# Cross Products

I'm having trouble relating the cross product form |a||b|sin(theta) to its component form (a1b2 - a2b1) ... and so on... I know how to do this mathematically so please don't just suggest some proof that I can find in every textbook... The component form involves the solutions to equations using determinants I believe... I was wondering if anyone could get me going in the right direction as far as setting up a set of equations to solve in order to arrive at this component form... I know I have seen this somewhere but cannot find the right book... So I guess you could say I'm trying to setup the right question, in other words, is there a set of equations for 2 vectors in a plane that can be solved via determinants in order to arrive at this component form for the cross product? I'm having a little trouble stating the question even...

I guess another way of what I am asking is - is there any way to arrive at the component form of the cross product without knowing it is equal to absin(theta)?

Homework Helper
Well, a x b = $$\det \left( \begin{array}{ccc} \textbf{i} & \textbf{j} & \textbf{k} \\ a1 & a2 & a3 \\ b1 & b2 & b3 \end{array} \right)$$, unless you were referring to something else?

(Of course, a = a1i + a2j + a3k, etc.)

well that's kind of what I'm asking... is there a way to arrive at that determinant form without knowing a x b equals |a||b|sin(theta)? So we want to construct a vector that is perpendicular to 2 vectors in a plane and has a magnitude that somehow expresses the amount of rotation.

nicksauce
Homework Helper
"well that's kind of what I'm asking... is there a way to arrive at that determinant form without knowing a x b equals |a||b|sin(theta)?"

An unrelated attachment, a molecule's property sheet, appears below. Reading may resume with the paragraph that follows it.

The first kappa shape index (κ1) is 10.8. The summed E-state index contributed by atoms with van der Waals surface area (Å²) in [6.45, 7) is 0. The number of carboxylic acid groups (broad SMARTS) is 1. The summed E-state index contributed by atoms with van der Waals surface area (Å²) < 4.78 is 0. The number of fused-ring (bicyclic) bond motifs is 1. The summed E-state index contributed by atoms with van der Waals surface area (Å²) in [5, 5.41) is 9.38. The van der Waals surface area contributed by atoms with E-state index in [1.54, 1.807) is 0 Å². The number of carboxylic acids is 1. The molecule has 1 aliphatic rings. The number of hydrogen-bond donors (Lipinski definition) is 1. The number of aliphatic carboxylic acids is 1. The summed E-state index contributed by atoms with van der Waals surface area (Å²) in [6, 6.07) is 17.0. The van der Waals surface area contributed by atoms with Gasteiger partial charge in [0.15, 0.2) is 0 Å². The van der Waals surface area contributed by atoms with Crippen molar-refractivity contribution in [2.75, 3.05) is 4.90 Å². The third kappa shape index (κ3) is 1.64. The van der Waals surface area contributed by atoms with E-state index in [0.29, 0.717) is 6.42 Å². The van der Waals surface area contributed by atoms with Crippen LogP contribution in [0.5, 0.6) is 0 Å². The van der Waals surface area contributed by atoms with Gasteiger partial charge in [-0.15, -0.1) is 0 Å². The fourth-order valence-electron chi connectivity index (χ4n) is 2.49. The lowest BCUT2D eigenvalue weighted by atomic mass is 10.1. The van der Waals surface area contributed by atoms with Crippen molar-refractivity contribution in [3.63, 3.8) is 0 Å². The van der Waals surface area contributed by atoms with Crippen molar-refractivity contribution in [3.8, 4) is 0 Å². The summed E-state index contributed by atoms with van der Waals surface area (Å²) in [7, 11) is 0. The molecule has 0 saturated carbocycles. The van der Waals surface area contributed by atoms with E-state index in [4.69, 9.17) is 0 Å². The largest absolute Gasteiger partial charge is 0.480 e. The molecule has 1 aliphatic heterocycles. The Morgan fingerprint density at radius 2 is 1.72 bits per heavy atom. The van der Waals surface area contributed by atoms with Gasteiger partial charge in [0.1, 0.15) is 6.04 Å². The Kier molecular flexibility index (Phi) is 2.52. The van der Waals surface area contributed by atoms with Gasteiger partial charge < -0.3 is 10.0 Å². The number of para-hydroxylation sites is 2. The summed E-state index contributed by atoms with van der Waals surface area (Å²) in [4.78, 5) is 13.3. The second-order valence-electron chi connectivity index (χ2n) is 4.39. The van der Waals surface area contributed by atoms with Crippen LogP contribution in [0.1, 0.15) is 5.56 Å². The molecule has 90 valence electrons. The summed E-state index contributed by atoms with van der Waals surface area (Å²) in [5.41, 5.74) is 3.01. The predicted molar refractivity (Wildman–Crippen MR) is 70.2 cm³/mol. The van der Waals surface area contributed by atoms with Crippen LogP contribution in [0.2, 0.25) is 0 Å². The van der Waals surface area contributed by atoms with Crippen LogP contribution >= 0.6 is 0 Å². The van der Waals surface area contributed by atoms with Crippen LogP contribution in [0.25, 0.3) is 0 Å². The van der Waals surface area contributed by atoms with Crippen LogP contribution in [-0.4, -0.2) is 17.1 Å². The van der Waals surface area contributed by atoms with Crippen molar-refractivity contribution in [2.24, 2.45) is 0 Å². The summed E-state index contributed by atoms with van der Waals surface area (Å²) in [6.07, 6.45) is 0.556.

Well that's kind of the definition for the cross-product. Nevertheless, maybe this might help a bit:

$$\hat{x}\times\hat{x} = \hat{y}\times\hat{y} = \hat{z}\times{z} = 0$$
$$\hat{x}\times\hat{y} = -\hat{y}\times\hat{x} = \hat{z}$$
$$\hat{y}\times\hat{z} = -\hat{z}\times\hat{y} = \hat{x}$$
$$\hat{z}\times\hat{x} = -\hat{x}\times\hat{z} = \hat{y}$$

So if you write

$$A\times B = (A_x\hat{x} + A_y\hat{y} + A_z\hat{z}) \times (B_x\hat{x} + B_y\hat{y} + B_z\hat{z})$$

(Ie: $$A_y\hat{y}\times B_x\hat{x}=A_yB_x(\hat{y}\times\hat{x}) = -A_yB_x\hat{z}$$)

Expand, regroup, and this will lead you to the determinant form.

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HallsofIvy
Homework Helper
well that's kind of what I'm asking... is there a way to arrive at that determinant form without knowing a x b equals |a||b|sin(theta)? So we want to construct a vector that is perpendicular to 2 vectors in a plane and has a magnitude that somehow expresses the amount of rotation.
If you don't use "length of a x b= |a||b|sin(theta)" (and the fact that a x b is perpendicular to be a and b with the "right hand rule"- it is not correct that a x b= |a||b|sin(theta)!) the what definition of cross product ARE you using?

Obviously, you have to have some definition before you can derive a formula!

nicksause is using, as a definition, that $\vec{i}\times \vec{j}= \vec{k}$, $\vec{j}\times\vec{k}= \vec{i}$, and $\vec{k}\times\vec{i}= \vec{j}$ together with requiring that the cross product be associative, distribute over vector addition, and be anti-commutative.

nicksauce
Homework Helper
nicksause is using, as a definition, that $\vec{i}\times \vec{j}= \vec{k}$, $\vec{j}\times\vec{k}= \vec{i}$, and $\vec{k}\times\vec{i}= \vec{j}$ together with requiring that the cross product be associative, distribute over vector addition, and be anti-commutative.
Right, I should have mentioned that.

D H
Staff Emeritus
nicksause is using, as a definition, that $\vec{i}\times \vec{j}= \vec{k}$, $\vec{j}\times\vec{k}= \vec{i}$, and $\vec{k}\times\vec{i}= \vec{j}$
That is the original quaternion-based definition of the cross product. Even the use of $\vec{i}, \vec{j}, \vec{k}$ as unit vectors comes straight from the quaternions. The determinant form is an easy mnemonic for some; I prefer the even/odd permutations of i,j,k (or whatever).

As an aside, the concept of vectors and vector spaces is a relatively recent invention (end of the 19th century). We are introduced to vectors in the first week of freshman physics and use vector-based calculations throughout. How did physicists do things, even very basic freshman-level physics things, before the invention of vectors and all that is associated with them?

robphy